The aroma that wafts from an oven where bread is baking is enough to make one’s mouth water. Making bread at home can be enjoyable and satisfying, but if you don’t have enough time, there are a number of local bakeries whose crews do this while you sleep.
“Everything at Wave Hill Breads is old school,” says Tim Topi, owner of this artisan micro-bakery. He’s the master baker; his wife, Angela, manages the office.
“I don’t want to save money, so I use the best ingredients,” Tim explains. “Everything is made from scratch with no preservatives or additives. All the organic grains are ground daily to lock in flavor and freshness. Another key factor is maintaining accurate hydration levels within the dough to create a thin crust accompanied by a soft crumb with air pockets within the final baked product. This takes years of practice to master.”
“This is the best bread on the East Coast,” claim Michael and Jane Stern, authors of the Roadfood series of books. Wave Hill’s best seller is the traditional three-grain baguette with spelt and rye. Other favorites are wild yeast sourdough, olive and roasted red pepper ciabatta, 14 whole-grain multigrain, flaky and buttery croissants, and their new line of artisan sliced breads. Weekends are particularly busy, as more than 4,000 breads are sold. Any bread they don’t sell that day is donated to shelters or re-purposed in their kitchen to make croutons and crostini.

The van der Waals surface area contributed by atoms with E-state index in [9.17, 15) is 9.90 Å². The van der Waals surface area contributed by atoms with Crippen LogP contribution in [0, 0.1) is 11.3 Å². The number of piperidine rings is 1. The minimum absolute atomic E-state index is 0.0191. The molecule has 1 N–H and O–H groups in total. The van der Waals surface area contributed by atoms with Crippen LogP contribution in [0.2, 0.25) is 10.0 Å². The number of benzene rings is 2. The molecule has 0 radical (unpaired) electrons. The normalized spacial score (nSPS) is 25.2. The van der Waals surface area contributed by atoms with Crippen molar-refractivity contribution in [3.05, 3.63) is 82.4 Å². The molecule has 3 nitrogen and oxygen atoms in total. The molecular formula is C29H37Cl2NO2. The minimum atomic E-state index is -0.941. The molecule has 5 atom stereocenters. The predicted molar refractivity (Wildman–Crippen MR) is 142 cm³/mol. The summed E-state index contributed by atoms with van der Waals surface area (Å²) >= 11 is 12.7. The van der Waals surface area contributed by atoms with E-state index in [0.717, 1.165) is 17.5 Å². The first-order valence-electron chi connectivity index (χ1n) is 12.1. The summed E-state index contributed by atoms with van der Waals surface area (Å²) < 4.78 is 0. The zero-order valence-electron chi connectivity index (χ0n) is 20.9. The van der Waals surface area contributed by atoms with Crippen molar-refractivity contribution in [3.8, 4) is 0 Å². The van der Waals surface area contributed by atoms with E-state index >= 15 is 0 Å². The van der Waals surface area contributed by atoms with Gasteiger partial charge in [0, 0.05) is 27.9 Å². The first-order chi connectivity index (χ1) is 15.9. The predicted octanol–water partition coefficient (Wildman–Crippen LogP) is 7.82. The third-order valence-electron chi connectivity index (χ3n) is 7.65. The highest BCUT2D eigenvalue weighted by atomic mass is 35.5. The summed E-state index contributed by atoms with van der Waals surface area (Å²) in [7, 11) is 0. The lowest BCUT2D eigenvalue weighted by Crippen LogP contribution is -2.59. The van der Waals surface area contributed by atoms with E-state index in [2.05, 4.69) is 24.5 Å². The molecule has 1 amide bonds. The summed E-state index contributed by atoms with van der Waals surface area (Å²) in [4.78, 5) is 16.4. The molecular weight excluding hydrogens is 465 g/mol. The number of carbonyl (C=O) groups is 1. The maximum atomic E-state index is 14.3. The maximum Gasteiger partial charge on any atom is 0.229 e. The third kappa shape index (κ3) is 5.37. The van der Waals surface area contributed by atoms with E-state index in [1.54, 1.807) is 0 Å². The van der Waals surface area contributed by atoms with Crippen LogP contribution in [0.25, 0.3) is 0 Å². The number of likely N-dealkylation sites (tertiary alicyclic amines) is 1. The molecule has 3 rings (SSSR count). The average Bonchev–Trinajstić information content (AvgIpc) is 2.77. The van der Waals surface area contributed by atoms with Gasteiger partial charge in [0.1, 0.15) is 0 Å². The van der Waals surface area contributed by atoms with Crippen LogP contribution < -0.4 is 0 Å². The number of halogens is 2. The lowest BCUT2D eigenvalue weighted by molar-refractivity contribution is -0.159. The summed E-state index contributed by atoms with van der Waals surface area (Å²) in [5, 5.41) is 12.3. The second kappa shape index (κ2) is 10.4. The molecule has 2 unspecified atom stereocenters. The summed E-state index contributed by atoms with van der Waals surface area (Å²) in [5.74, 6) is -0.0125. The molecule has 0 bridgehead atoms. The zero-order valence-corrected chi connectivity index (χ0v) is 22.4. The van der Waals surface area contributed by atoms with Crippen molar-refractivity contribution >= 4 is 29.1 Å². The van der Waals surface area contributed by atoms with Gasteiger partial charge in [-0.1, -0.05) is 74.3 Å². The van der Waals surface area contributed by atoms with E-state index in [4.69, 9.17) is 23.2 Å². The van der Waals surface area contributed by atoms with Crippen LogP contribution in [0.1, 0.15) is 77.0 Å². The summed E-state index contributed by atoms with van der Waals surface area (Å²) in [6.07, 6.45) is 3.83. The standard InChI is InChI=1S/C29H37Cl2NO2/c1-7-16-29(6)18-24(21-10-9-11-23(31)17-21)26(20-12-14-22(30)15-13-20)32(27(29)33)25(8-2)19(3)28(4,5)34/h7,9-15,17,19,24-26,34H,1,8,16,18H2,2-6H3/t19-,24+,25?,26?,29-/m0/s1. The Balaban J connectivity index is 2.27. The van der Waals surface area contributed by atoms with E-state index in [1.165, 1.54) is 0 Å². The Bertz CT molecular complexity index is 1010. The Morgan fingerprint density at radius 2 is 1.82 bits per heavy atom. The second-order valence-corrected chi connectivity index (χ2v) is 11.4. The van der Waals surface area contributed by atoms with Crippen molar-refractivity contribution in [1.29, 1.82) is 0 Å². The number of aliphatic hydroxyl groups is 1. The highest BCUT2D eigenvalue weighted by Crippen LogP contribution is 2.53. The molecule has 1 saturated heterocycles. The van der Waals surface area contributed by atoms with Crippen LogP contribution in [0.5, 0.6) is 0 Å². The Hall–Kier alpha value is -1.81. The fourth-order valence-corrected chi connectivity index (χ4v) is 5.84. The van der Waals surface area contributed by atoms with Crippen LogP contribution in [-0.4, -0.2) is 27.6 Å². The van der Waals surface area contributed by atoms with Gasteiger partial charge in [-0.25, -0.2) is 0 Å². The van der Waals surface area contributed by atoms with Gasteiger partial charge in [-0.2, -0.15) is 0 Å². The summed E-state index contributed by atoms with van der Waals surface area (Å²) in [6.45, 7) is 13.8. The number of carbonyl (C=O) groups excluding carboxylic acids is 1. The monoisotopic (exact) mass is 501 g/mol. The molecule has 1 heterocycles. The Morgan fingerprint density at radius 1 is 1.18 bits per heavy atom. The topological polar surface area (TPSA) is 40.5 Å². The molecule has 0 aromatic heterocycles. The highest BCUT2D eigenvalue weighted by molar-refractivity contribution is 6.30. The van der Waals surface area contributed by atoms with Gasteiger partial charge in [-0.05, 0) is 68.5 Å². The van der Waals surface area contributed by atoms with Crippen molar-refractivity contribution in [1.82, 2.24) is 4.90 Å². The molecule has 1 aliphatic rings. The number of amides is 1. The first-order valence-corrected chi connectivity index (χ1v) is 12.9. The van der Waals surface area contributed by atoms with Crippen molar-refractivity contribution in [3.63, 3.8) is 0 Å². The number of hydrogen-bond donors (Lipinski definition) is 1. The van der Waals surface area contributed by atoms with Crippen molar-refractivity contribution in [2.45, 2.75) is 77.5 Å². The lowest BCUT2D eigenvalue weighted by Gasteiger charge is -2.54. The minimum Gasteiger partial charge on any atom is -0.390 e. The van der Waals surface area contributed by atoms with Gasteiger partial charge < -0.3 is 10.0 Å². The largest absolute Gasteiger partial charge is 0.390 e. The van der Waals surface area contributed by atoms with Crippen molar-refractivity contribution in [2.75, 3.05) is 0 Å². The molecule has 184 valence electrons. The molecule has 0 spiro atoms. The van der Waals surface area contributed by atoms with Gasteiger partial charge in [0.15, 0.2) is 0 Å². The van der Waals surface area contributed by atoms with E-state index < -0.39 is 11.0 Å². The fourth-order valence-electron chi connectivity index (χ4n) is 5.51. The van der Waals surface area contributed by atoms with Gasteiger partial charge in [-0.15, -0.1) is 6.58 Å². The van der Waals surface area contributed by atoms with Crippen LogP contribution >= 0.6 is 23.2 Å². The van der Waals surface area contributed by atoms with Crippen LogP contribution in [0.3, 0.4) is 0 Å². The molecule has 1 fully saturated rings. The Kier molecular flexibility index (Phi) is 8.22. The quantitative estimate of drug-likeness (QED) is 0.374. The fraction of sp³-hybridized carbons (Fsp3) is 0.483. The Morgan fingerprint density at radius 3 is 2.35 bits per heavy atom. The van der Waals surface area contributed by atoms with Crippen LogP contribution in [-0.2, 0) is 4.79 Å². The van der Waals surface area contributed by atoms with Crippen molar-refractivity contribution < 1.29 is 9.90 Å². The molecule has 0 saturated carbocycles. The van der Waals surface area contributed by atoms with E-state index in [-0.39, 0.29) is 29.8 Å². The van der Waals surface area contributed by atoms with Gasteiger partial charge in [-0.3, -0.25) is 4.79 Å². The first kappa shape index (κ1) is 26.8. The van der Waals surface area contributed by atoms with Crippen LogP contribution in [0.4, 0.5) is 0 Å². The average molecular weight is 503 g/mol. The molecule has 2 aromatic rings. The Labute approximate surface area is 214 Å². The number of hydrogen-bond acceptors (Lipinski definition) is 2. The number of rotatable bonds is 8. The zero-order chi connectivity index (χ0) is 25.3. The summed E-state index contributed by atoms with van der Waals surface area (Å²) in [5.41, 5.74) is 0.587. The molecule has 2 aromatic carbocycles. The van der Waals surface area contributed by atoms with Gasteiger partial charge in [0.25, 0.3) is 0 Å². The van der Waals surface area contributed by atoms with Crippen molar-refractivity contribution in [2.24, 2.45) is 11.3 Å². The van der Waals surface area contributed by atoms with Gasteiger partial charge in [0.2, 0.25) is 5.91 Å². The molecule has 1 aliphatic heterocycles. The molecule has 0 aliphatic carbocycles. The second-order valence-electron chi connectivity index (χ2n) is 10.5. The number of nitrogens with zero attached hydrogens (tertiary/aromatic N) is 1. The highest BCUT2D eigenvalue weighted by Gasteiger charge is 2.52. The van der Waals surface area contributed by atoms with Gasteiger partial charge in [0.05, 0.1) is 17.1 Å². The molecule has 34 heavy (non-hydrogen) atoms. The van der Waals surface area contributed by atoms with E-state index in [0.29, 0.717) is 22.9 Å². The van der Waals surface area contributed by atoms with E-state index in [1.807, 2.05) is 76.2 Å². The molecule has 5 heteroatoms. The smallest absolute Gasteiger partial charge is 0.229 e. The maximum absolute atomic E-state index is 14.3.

Before buying the business in 2015, Tim spent 15 years in Rome, Italy, perfecting his bread-baking skills. Now he and his team spend 12 hours each night mixing, proofing and baking the bread before letting it cool on oak racks. Three minivans deliver it the next morning to such places as Whole Foods, Stop & Shop, Walter Stewart’s in New Canaan, Village Market in Wilton, and small businesses such as Copia Home and Garden in South Salem, N.Y., and Bishop’s Orchards in Guilford, Conn., as well as to farmers’ markets throughout Connecticut and New York.
From November to March Tim offers baking classes, some for parents and children, and other, more complex classes just for adults. “They fill quickly,” he says.